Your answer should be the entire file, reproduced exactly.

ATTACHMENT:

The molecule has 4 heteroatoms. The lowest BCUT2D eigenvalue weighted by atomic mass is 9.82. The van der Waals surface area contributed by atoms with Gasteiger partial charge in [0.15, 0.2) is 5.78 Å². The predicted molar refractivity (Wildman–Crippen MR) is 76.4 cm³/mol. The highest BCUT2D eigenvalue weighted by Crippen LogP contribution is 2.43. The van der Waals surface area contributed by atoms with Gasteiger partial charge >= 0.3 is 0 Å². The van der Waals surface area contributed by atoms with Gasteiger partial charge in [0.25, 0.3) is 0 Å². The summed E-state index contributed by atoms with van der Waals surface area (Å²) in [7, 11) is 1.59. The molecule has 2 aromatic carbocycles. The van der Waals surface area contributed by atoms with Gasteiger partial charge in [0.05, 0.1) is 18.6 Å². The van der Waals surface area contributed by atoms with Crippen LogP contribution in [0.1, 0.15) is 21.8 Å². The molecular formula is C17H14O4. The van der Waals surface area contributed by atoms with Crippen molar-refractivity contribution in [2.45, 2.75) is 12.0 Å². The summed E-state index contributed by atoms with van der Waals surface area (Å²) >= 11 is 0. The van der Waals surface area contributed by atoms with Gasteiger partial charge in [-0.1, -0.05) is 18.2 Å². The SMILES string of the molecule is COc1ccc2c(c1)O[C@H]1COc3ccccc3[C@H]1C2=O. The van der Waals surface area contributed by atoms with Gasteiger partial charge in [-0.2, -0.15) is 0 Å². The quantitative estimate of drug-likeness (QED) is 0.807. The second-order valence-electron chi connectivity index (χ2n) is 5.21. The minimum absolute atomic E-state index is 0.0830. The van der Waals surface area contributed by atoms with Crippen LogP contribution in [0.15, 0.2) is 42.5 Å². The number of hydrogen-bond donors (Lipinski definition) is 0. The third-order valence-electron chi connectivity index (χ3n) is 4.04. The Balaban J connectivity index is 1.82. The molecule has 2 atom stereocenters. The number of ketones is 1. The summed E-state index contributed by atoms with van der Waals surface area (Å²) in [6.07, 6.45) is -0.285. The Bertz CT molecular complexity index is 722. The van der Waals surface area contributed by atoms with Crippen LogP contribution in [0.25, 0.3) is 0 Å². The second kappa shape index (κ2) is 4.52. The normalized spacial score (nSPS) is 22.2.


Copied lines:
The molecule has 4 heteroatoms. The lowest BCUT2D eigenvalue weighted by atomic mass is 9.82. The van der Waals surface area contributed by atoms with Gasteiger partial charge in [0.15, 0.2) is 5.78 Å². The predicted molar refractivity (Wildman–Crippen MR) is 76.4 cm³/mol. The highest BCUT2D eigenvalue weighted by Crippen LogP contribution is 2.43. The van der Waals surface area contributed by atoms with Gasteiger partial charge >= 0.3 is 0 Å². The van der Waals surface area contributed by atoms with Gasteiger partial charge in [0.25, 0.3) is 0 Å². The summed E-state index contributed by atoms with van der Waals surface area (Å²) in [7, 11) is 1.59. The molecule has 2 aromatic carbocycles. The van der Waals surface area contributed by atoms with Gasteiger partial charge in [0.05, 0.1) is 18.6 Å². The van der Waals surface area contributed by atoms with Crippen LogP contribution in [0.1, 0.15) is 21.8 Å². The molecular formula is C17H14O4. The van der Waals surface area contributed by atoms with Crippen molar-refractivity contribution in [2.45, 2.75) is 12.0 Å². The summed E-state index contributed by atoms with van der Waals surface area (Å²) >= 11 is 0. The van der Waals surface area contributed by atoms with Gasteiger partial charge in [-0.1, -0.05) is 18.2 Å². The SMILES string of the molecule is COc1ccc2c(c1)O[C@H]1COc3ccccc3[C@H]1C2=O. The van der Waals surface area contributed by atoms with Gasteiger partial charge in [-0.2, -0.15) is 0 Å². The quantitative estimate of drug-likeness (QED) is 0.807. The second-order valence-electron chi connectivity index (χ2n) is 5.21. The minimum absolute atomic E-state index is 0.0830. The van der Waals surface area contributed by atoms with Crippen LogP contribution in [0.15, 0.2) is 42.5 Å². The number of hydrogen-bond donors (Lipinski definition) is 0. The third-order valence-electron chi connectivity index (χ3n) is 4.04. The Balaban J connectivity index is 1.82. The molecule has 2 atom stereocenters. The number of ketones is 1. The summed E-state index contributed by atoms with van der Waals surface area (Å²) in [6.07, 6.45) is -0.285. The Bertz CT molecular complexity index is 722. The van der Waals surface area contributed by atoms with Crippen LogP contribution in [0.25, 0.3) is 0 Å². The second kappa shape index (κ2) is 4.52. The normalized spacial score (nSPS) is 22.2.